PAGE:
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When the storms have finally passed and everyone can get outside in the garden again, there will be so much joy at spotting spring bulbs and other new growth. From buds on fruit trees to hedgerows sowing green leaves, spring is well on the way. Proceeding with caution is always my advice because late frosts and wintery weather can show up but enjoying the blue skies and early spring days is such a tonic after a long blustery winter. While I spotted a fair few greenhouses lifted off their feet and polytunnel covers blown away, my Rhino remains as sturdy as it ever has been since I’ve had it for some years now.
I moved some Rhubarb crowns in autumn over to a spot where I could grow a bunch of the together with more room. The crowns were mulched not so long ago and are looking really healthy and raring to go. Usually I harvest them from late spring all the way through to mid summer but for earlier, tender stems forcing them works well and extends the harvesting time.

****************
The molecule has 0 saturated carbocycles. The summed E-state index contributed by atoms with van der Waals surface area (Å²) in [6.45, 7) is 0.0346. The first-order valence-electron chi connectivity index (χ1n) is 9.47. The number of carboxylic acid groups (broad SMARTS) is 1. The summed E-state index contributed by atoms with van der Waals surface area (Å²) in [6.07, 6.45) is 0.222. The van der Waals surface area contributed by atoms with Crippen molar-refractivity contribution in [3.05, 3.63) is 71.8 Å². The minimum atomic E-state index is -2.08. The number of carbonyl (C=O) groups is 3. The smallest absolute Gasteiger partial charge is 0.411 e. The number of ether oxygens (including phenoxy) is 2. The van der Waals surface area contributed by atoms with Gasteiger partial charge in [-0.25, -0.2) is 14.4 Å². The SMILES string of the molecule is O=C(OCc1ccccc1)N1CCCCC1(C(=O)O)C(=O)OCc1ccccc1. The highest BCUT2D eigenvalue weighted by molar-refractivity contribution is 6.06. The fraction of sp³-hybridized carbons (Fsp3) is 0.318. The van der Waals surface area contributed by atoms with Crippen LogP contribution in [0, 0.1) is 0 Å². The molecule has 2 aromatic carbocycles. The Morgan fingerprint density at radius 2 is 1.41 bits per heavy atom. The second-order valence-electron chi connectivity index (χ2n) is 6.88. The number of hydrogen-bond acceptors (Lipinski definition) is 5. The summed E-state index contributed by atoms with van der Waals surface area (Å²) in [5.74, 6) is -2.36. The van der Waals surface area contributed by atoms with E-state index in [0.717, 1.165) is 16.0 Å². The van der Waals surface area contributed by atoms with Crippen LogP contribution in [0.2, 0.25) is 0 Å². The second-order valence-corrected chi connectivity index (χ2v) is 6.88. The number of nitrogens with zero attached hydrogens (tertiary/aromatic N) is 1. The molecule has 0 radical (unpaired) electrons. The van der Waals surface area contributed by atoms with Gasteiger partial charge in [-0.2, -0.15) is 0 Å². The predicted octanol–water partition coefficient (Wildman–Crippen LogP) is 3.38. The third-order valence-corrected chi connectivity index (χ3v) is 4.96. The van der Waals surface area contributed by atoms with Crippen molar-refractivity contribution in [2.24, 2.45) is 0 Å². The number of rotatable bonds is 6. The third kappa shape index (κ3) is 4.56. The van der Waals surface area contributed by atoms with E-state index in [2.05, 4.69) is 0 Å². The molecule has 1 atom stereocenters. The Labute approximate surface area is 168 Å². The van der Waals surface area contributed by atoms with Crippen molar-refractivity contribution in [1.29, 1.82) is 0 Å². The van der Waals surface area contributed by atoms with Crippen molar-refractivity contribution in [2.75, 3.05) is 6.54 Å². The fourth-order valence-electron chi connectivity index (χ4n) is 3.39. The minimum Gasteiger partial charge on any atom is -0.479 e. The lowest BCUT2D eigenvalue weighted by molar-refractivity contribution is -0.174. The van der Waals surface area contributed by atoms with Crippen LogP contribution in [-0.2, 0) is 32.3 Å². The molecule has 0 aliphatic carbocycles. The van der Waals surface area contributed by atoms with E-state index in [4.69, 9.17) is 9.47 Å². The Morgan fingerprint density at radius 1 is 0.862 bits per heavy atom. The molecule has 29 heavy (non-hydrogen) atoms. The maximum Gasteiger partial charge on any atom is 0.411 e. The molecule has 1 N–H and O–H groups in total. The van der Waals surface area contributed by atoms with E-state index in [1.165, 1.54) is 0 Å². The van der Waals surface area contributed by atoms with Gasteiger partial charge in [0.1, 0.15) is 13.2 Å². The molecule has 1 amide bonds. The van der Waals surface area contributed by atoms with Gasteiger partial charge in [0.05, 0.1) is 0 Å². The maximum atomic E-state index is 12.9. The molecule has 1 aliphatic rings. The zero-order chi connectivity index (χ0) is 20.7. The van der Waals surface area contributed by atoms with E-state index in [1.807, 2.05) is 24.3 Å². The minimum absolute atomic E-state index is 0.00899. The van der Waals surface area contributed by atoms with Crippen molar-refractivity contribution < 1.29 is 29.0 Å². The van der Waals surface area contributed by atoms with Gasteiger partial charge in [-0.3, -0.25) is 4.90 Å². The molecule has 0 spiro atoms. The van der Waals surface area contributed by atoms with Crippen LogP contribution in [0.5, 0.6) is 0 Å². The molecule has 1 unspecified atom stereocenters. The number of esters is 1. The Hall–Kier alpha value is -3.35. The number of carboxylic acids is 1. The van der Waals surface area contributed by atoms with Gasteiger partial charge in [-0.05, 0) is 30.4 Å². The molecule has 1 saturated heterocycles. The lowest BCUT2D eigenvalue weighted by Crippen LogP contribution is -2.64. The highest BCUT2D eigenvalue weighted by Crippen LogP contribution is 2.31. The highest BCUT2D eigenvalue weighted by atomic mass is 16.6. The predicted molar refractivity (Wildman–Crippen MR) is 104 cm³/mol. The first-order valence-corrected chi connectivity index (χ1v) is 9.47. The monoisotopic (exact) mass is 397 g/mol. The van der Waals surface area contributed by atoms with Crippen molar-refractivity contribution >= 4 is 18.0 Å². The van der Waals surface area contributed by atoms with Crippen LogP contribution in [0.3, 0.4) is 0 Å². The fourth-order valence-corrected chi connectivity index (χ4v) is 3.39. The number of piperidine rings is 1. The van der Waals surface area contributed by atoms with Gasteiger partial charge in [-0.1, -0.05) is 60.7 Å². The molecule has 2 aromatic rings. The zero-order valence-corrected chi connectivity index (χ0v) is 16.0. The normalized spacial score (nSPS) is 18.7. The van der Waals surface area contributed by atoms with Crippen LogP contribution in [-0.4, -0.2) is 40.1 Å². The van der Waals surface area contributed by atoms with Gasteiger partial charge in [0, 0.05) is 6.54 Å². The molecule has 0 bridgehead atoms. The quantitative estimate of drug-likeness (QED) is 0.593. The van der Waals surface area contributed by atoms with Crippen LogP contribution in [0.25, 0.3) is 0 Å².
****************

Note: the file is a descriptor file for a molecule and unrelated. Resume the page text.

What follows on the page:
Forcing Rhubarb is an age old practice of omitting light from the plant which forces the stems to grow faster meaning you can harvest them earlier, some years from March onwards. I don’t recommend doing this on newly planted crowns, or forcing the same crowns each year. I have noticed even crowns that have been moved can suffer from forcing in the first year. So pick a crown you’ve had growing for more than two years and less than five (at which point I recommend dividing them) and cover it over with a bucket or a rhubarb forcing pot and if needed, place a brick on top to keep it in place. The resulting stems will be lighter but still deliciously tasty.
I’ve finally planned what I will be growing for the year ahead and now cautiously sowing. I am never in a rush but it is still exciting each year to get the first seeds sown. Although, as ever, what I have planned to grow has already gone a little awry because some seeds are just too tempting not to try. What I do know for sure is that my Rhino Greenhouse is about to be filled to the brim.
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